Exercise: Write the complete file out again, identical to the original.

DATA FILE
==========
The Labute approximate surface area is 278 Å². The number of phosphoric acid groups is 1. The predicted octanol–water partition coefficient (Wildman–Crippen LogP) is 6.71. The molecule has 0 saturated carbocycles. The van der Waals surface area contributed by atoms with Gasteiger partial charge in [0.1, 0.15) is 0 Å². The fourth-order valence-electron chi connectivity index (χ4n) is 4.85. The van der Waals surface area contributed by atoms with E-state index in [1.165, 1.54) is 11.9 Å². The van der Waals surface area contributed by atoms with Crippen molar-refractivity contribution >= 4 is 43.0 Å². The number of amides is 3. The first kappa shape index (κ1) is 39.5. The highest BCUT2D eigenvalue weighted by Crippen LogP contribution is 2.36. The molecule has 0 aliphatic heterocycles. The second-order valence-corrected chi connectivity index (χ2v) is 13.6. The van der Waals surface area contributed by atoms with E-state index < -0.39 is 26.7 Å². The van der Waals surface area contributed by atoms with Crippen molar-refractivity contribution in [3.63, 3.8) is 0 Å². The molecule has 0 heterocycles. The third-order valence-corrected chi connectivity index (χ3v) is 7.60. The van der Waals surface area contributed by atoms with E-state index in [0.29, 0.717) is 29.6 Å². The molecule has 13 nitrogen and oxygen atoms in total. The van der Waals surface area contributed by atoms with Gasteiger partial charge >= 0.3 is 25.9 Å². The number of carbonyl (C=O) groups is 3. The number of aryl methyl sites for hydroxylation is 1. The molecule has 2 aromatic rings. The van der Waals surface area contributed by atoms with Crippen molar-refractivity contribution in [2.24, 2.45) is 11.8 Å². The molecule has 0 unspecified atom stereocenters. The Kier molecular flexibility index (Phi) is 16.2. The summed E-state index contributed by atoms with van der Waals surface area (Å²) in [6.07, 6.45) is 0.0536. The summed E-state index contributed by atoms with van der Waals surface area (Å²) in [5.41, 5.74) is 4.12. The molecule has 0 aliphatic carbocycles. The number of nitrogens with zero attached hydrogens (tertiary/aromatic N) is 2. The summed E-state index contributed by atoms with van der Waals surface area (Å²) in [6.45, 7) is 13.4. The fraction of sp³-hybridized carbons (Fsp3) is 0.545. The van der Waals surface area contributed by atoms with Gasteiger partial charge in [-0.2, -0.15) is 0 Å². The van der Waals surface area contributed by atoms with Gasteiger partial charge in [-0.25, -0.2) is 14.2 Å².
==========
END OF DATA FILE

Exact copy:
The Labute approximate surface area is 278 Å². The number of phosphoric acid groups is 1. The predicted octanol–water partition coefficient (Wildman–Crippen LogP) is 6.71. The molecule has 0 saturated carbocycles. The van der Waals surface area contributed by atoms with Gasteiger partial charge in [0.1, 0.15) is 0 Å². The fourth-order valence-electron chi connectivity index (χ4n) is 4.85. The van der Waals surface area contributed by atoms with E-state index in [1.165, 1.54) is 11.9 Å². The van der Waals surface area contributed by atoms with Crippen molar-refractivity contribution >= 4 is 43.0 Å². The number of amides is 3. The first kappa shape index (κ1) is 39.5. The highest BCUT2D eigenvalue weighted by Crippen LogP contribution is 2.36. The molecule has 0 aliphatic heterocycles. The second-order valence-corrected chi connectivity index (χ2v) is 13.6. The van der Waals surface area contributed by atoms with E-state index < -0.39 is 26.7 Å². The van der Waals surface area contributed by atoms with Crippen molar-refractivity contribution in [3.63, 3.8) is 0 Å². The molecule has 0 heterocycles. The third-order valence-corrected chi connectivity index (χ3v) is 7.60. The van der Waals surface area contributed by atoms with E-state index in [0.29, 0.717) is 29.6 Å². The molecule has 13 nitrogen and oxygen atoms in total. The van der Waals surface area contributed by atoms with Gasteiger partial charge >= 0.3 is 25.9 Å². The number of carbonyl (C=O) groups is 3. The number of aryl methyl sites for hydroxylation is 1. The molecule has 2 aromatic rings. The van der Waals surface area contributed by atoms with Crippen molar-refractivity contribution in [2.24, 2.45) is 11.8 Å². The molecule has 0 unspecified atom stereocenters. The Kier molecular flexibility index (Phi) is 16.2. The summed E-state index contributed by atoms with van der Waals surface area (Å²) in [6.07, 6.45) is 0.0536. The summed E-state index contributed by atoms with van der Waals surface area (Å²) in [5.41, 5.74) is 4.12. The molecule has 0 aliphatic carbocycles. The number of nitrogens with zero attached hydrogens (tertiary/aromatic N) is 2. The summed E-state index contributed by atoms with van der Waals surface area (Å²) in [6.45, 7) is 13.4. The fraction of sp³-hybridized carbons (Fsp3) is 0.545. The van der Waals surface area contributed by atoms with Gasteiger partial charge in [-0.2, -0.15) is 0 Å². The van der Waals surface area contributed by atoms with Gasteiger partial charge in [-0.25, -0.2) is 14.2 Å².